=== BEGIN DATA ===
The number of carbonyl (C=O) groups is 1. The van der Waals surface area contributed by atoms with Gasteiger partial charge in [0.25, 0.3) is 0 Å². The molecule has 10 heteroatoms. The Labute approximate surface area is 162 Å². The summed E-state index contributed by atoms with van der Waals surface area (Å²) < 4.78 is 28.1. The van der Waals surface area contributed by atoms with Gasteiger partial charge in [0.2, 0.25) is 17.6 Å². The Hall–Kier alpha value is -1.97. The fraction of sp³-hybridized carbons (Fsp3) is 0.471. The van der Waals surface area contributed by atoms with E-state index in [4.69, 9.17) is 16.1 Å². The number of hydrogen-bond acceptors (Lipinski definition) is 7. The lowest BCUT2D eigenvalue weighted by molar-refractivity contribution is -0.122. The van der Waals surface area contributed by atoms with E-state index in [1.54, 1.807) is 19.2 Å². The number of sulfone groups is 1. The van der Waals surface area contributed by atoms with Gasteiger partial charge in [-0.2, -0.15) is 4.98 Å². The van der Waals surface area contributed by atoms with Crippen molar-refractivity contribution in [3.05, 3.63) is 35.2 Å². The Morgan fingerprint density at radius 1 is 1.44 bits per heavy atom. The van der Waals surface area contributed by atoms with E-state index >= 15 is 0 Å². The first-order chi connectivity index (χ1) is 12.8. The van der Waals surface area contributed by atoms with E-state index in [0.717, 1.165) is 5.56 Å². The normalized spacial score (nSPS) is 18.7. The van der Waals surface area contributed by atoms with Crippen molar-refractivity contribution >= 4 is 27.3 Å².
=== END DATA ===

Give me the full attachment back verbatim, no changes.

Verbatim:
The number of carbonyl (C=O) groups is 1. The van der Waals surface area contributed by atoms with Gasteiger partial charge in [0.25, 0.3) is 0 Å². The molecule has 10 heteroatoms. The Labute approximate surface area is 162 Å². The summed E-state index contributed by atoms with van der Waals surface area (Å²) < 4.78 is 28.1. The van der Waals surface area contributed by atoms with Gasteiger partial charge in [0.2, 0.25) is 17.6 Å². The Hall–Kier alpha value is -1.97. The fraction of sp³-hybridized carbons (Fsp3) is 0.471. The van der Waals surface area contributed by atoms with E-state index in [4.69, 9.17) is 16.1 Å². The number of hydrogen-bond acceptors (Lipinski definition) is 7. The lowest BCUT2D eigenvalue weighted by molar-refractivity contribution is -0.122. The van der Waals surface area contributed by atoms with E-state index in [1.54, 1.807) is 19.2 Å². The number of sulfone groups is 1. The van der Waals surface area contributed by atoms with Gasteiger partial charge in [-0.2, -0.15) is 4.98 Å². The van der Waals surface area contributed by atoms with Crippen molar-refractivity contribution in [3.05, 3.63) is 35.2 Å². The Morgan fingerprint density at radius 1 is 1.44 bits per heavy atom. The van der Waals surface area contributed by atoms with E-state index >= 15 is 0 Å². The first-order chi connectivity index (χ1) is 12.8. The van der Waals surface area contributed by atoms with E-state index in [0.717, 1.165) is 5.56 Å². The normalized spacial score (nSPS) is 18.7. The van der Waals surface area contributed by atoms with Crippen molar-refractivity contribution >= 4 is 27.3 Å².